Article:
Q: What does the individual trail permit cost? A: A four-day trek permit costs 248 New Soles, approximately US$84 at current rate of exchange. While most low-budget treks are offered in this four-day format, we operate a five day/four night trek. This allows our passengers an additional day on the trail and a full tour at Machu Picchu. We have been operating at this pace for 25 years, and it remains the best way to see all that the trail offers. Park permit costs are subject to change without prior notice.
Q: Is it possible to join a trekking group close to the trek departure date? A: For all dates but those very early and very late in the trekking season, the answer is a resounding NO. Trekking permits sell out typically two months or more ahead of the trek date. The park authorities allow only 500 people to enter the park for any given day, including guides, cooks, porters, and paying customers. Each person who enters that day needs to be listed on a permit. From the end of March through the end of October, if you’re not on a roster two months prior to your trek, you’ll likely find that no permits are left. When that happens, you have two options – change your holiday dates, or trek outside the Machu Picchu Historic Sanctuary. For an excellent alternate route, we suggest our Moonstone to Sun Temple Trek.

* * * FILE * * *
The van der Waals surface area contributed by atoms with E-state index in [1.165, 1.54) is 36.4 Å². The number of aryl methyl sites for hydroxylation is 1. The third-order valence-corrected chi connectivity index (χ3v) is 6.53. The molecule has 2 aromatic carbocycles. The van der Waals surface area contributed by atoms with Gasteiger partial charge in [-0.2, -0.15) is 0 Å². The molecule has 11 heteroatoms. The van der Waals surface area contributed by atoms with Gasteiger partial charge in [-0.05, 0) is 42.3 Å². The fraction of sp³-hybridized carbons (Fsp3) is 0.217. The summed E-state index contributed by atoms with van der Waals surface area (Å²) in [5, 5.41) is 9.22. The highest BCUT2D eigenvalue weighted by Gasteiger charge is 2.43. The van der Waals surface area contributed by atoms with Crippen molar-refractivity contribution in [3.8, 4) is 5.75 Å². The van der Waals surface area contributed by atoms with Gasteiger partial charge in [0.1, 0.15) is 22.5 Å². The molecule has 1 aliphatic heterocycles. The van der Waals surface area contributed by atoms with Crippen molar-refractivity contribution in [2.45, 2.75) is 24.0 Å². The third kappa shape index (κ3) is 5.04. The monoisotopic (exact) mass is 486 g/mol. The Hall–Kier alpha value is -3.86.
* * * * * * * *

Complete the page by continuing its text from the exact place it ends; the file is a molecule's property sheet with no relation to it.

Q: Do other companies have allocations of permits that I can purchase after your supply is sold out? A: No. The park authority sells the permits on a first-come, first-served basis. The permit must specify for each trekker the full name, nationality, passport number, date of birth, and gender. Permits are not transferable, and the only change allowed on the permit is a full cancellation of one or more passengers. The result is that outfitters can buy permits only for passengers actually on their rosters; and once the 500 permits are issued, no more are available from any source.
Q: What about late cancellations? A: Current regulations do not allow us to replace cancelled passengers with new passengers. Trek permits are non-refundable and non-transferable.